Welcome to The 50+ Strategist, where we discuss current events, trends, news or ideas that can help you generate more revenue serving the 50+ demographic.
Retention Hacking : Finding and Keeping the Right Customers
Are you actively seeking the “right business”? Meaning, have you identified who the best customers are for your company and committed to purposely taking steps to get them?
You’ve probably heard it’s cheaper to keep an existing customer than it is to get a new one. As true as that is, it doesn’t stop people from attracting the wrong customers, which will keep you from reaching your growth goals.
Growth isn’t something you should assume will happen. Neither is financial stability. These are things you have to plan and prepare for.
Growth also should be something you clearly define. Because, you can grow in ways that don’t make sense for your company or don’t line up with your goals.
No matter what products or services you provide, long-term or repeat customers add to life and the financial stability of your company. Most of the company leaders I’ve worked with over the years did not spent the time on designing what customer retention would look like for their organization.
Your first step is to make sure you’re attracting the right customers; the people you’re well-suited to serve and will help you reach goals. That starts with identifying who they are .. as deep as you can go. If you haven’t done that (or haven’t in awhile), do that today.
If you design and execute on creating your customer experience, you will be doing work to mitigate churn and retain a higher percentage of customers.
People who love being your customer don’t normally leave!
Once you have a clear focus on that particular customer, filter all of your other activities on serving those people. Marketing, offers, discounts, education, service interactions … everything.
Don’t Buy New Tires When You Need an Alignment
One of the first things my clients typically talk with me about (whether the lead a company or community organization), is getting more clients or members. The words they use to describe their situation typically sound something like this:
“I can’t find enough older customers.”
“I can’t get people interested in what I do. They don’t want to talk about getting older.”
“I waste too much time chasing down leads. (Or, dealing with tiny projects or tire kickers.)”
What is at the root of that is almost always revenue. Specifically, they want to generate more.
Getting more clients is an alignment problem. This is the exact topic I’ll be speaking on at the Society of Certified Senior Advisors Voices in Aging event in November.
What it boils down to is that most companies:
- Don’t understand how to talk about what they do in a way that resonates with their best older clients
- Don’t know how to align what they do and how they do it in a way that makes those potential clients want to do business with them
In my experience, whether you’ve captured 50% of the market or 5%. The main reason you aren’t serving the remaining percentage is because they don’t see you as relevant.
Nor, do they have a repeatable way to reach, market and sell to those older clients.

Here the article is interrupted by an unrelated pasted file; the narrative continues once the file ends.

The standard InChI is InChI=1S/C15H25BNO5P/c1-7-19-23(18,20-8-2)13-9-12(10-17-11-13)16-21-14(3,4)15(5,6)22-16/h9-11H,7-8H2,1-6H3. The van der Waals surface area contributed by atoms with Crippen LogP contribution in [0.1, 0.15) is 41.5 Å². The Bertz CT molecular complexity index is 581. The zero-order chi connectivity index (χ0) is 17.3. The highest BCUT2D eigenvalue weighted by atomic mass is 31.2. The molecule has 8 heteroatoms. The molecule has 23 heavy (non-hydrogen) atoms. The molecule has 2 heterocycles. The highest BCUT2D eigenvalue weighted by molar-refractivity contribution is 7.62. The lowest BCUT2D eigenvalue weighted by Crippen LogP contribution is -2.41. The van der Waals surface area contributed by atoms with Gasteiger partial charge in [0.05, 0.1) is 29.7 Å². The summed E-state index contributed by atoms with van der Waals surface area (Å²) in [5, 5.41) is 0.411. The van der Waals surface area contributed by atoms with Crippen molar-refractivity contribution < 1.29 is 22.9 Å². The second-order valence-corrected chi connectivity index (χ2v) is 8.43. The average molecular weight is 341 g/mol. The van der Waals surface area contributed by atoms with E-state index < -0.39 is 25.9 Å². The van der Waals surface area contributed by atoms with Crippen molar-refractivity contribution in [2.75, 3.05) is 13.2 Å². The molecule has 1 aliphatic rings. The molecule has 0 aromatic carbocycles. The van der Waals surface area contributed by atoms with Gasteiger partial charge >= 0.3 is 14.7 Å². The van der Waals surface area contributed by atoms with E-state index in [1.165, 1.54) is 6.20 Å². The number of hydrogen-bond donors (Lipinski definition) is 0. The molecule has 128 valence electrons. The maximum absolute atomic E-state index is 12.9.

As I mentioned above, the first step is to know who your best client is. This includes a clear understanding of what they want solved and the results they are looking to achieve.
You then need to very specifically start talking to those people in your marketing and outreach, by speaking to those problems and results. When you do that, you use words, ideas, imagery and stories to convey the idea that you know who they are, what they want and how to get it.
If you aren’t specific, then you aren’t reaching the customers who don’t know that their problems can be solved (or that you can solve those problems).
Fear-Based Marketing Works (Until It Won’t)
I had an interesting discussion this week with a manufacturing client about fear-based marketing. I stated that I think using it is the wrong step to position and sell your products. His reply was that historically it has worked well to get buyers in every sector.
I had no choice but to agree; fear sells.
However, I believe your success long-term serving customers in the Longevity Economy will be tied to how your brand is perceived. Specifically, is it a brand that inspires?
Converse to that, if your brand is positioned as one that is in the business of dealing with people’s fears, I think you are setting yourself up for trouble in the years to come.
There are three reasons why I think you need to be careful with using fear in your marketing to older consumers.
- All of us eventually will reach the point where we are acutely aware of our age. There is enough fear in that unknown without adding to it.
- Your older clients are looking for hope that they can continue to achieve the things that are important to them in their lives. (As we all are.)
- Your goal should be to inspire people to action which will positively affect their future. So, you can then serve those customers who will be proactive in investing in achieving that future.
Take a good look at your marketing. Review how you talk about what you do to consumers or their families. Are you using words that stirs up their fears?
Think of ways you can talk about your customer’s problems and the results that they can have in a more positive light.
Make a commitment to inspire people to better lives in everything you do.